Dee: I will think about what I have to do this month. I have a lot of things that I’m doing in addition to my comics that don’t necessarily have to do with my comics. After I upload my comics for the month, I will spend a few work days doing other stuff, just so I can clear my mind and not think about it for a minute. It’s really hard to get ideas if you’re just constantly thinking about it. And so, at the beginning of the month, I’ll work on other stuff. And when I come into the office, I come and I sit and I drink coffee and think about what I have to do. And if I have to do comics, then I figure out how many comics I want to do, and I open up that many files in Photoshop and get cracking on it, and if I have something else to do, then I might do that instead.

Rumpus: And your workday: is it all over the place, or is it pretty consistent? Are you in the office for a certain number of hours?

Dee: It used to be more sporadic and I would work whenever I felt like it, but now we have someone who comes over and takes care of my daughter, and so I work when she’s there.

Rumpus: Are there days where you just bang them out and other days where you’re kind of like, Oh boy, I haven’t even finished one yet?

Dee: Hell yeah. I mean, sometimes I’ll sit down and I will really fucking crank them out. I’ll do a lot. But other days, I’ll be like, I need some comics today, and I’ll sit, and I’ll…get hung up on one that is detailed and I’ll spend a few hours doing it and my hand hurts and I don’t want to do any more. It just depends.

That is a benefit of working so far in advance: you have a lot more time to be flexible with what you’re getting done on a daily basis. If I had to do comics every day, and I was just posting them every single day, I’m sure it would be really taxing and it would be easy for me to be a puss about it and call it off, you know? But I could call off three days in a row and no one would know.

Rumpus: Totally. But is there ever a time where you’re like, I’ve just thought of the perfect idea for tomorrow and I’m going to do it right now and get this thing online, ASAP?

Dee: Oh yeah, sometimes I’ll do that and I’ll be like, I have one that’s just for tomorrow. Or there’s something that happens at the beginning of the month and I know we’re not going to update until two days afterwards, and I’ll send that up the line and rearrange things so comics that are time-sensitive happen when they need to.

Rumpus: Right.

Dee: It just depends. A lot of times, it doesn’t really matter what day it is. But when it does, I will always shuffle the deck and make sure it happens when I want it to. I try to be timely. If there’s something that’s a hot topic, I’ll switch things around so I’m not making a joke about last month’s news. I try and keep an eye on what’s going to be going on next month, too, so I plan for seasonal topics and things you can expect, like it being sweltering in July, or Halloween, or the next apocalypse prediction.

Rumpus: And what about your theme weeks? I really love them. Like your Daughters Say Crazy Shit series. It seems like every once in a while, you’ll come out with a different series. Does that help you come up with ideas?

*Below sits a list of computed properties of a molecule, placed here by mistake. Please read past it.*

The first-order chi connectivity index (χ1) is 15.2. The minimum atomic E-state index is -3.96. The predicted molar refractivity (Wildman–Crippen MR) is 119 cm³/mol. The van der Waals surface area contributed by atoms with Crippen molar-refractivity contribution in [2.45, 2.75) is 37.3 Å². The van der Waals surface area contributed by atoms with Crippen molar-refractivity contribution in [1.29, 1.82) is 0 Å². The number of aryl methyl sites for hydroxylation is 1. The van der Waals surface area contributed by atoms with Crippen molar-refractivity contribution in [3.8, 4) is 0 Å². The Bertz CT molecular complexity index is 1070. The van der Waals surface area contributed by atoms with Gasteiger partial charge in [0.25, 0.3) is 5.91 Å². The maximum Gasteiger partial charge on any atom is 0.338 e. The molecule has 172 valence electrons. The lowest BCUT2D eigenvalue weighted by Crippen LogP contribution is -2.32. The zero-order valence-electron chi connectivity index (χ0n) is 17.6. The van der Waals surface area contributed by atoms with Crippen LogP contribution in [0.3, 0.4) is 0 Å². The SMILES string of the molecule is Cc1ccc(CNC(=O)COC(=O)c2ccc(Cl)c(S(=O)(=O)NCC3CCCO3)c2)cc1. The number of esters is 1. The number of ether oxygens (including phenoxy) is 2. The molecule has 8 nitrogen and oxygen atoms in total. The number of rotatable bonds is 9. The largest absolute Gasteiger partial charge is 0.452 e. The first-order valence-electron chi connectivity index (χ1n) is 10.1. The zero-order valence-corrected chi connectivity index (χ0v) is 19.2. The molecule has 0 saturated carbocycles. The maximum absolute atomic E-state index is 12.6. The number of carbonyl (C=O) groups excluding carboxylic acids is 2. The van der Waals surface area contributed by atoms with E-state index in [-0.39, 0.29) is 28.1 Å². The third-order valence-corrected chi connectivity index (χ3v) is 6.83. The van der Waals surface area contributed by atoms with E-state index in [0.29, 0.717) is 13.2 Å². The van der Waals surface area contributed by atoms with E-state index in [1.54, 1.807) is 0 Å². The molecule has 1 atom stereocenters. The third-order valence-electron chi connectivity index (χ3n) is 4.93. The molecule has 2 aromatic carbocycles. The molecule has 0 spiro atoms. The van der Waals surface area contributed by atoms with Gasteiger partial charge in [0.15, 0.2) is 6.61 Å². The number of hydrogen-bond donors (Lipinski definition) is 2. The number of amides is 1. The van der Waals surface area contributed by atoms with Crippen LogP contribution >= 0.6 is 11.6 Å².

Dee: I started doing themes because I would think about something I wanted to do, and I would get more than one idea about it. And so when I do a theme week, it’s not really so much of trying to dump out a whole bunch. It’s more like I group them all together, so they are a part of a set, instead of people being like, Oh, is she doing another one about worms? If I want to do a whole bunch about worms, I’ll put them all in the same week and say, Oh, it’s “Worm Week!” Sometimes I’ll do a theme week and sometimes I won’t. It just depends on what kind of ideas I’m coming up with that month. Sometimes I think I’ll do a theme week, and I can only think of three of them. When that happens, I’ll scatter them out. But when I do something like that I try to do them under the same heading so you can tell they belong together and it’s not accidental.

Rumpus: The headings of your comics are always funny. The titles play off the comics. Do you write the titles first and then the comics come after that? Or the other way around?

Dee: Yeah, I write the titles when I save the files.

Rumpus: Were they always titled? Or were they untitled in the beginning?

Dee: No, I think that they were always titled. It’s just that the titles evolved, because as I made more and more comics, I couldn’t keep calling them things like “Socks,” because then I’d accidentally erase the old file with the same name. I started making them more declarative, so it’s really hard to have the same title twice.

Rumpus: So it’s a way to both be doubly funny, with an extra joke, and to also archive them?

Dee: Yeah. It kind of started off like that, but then it evolved into a way of clarifying the joke for someone who might be simple. Or adding another element to the joke. Just kind of tying it up and sending it off.

Rumpus: And what about your style for drawing people—was that always the same? Looking back to 2002, it seems pretty consistent.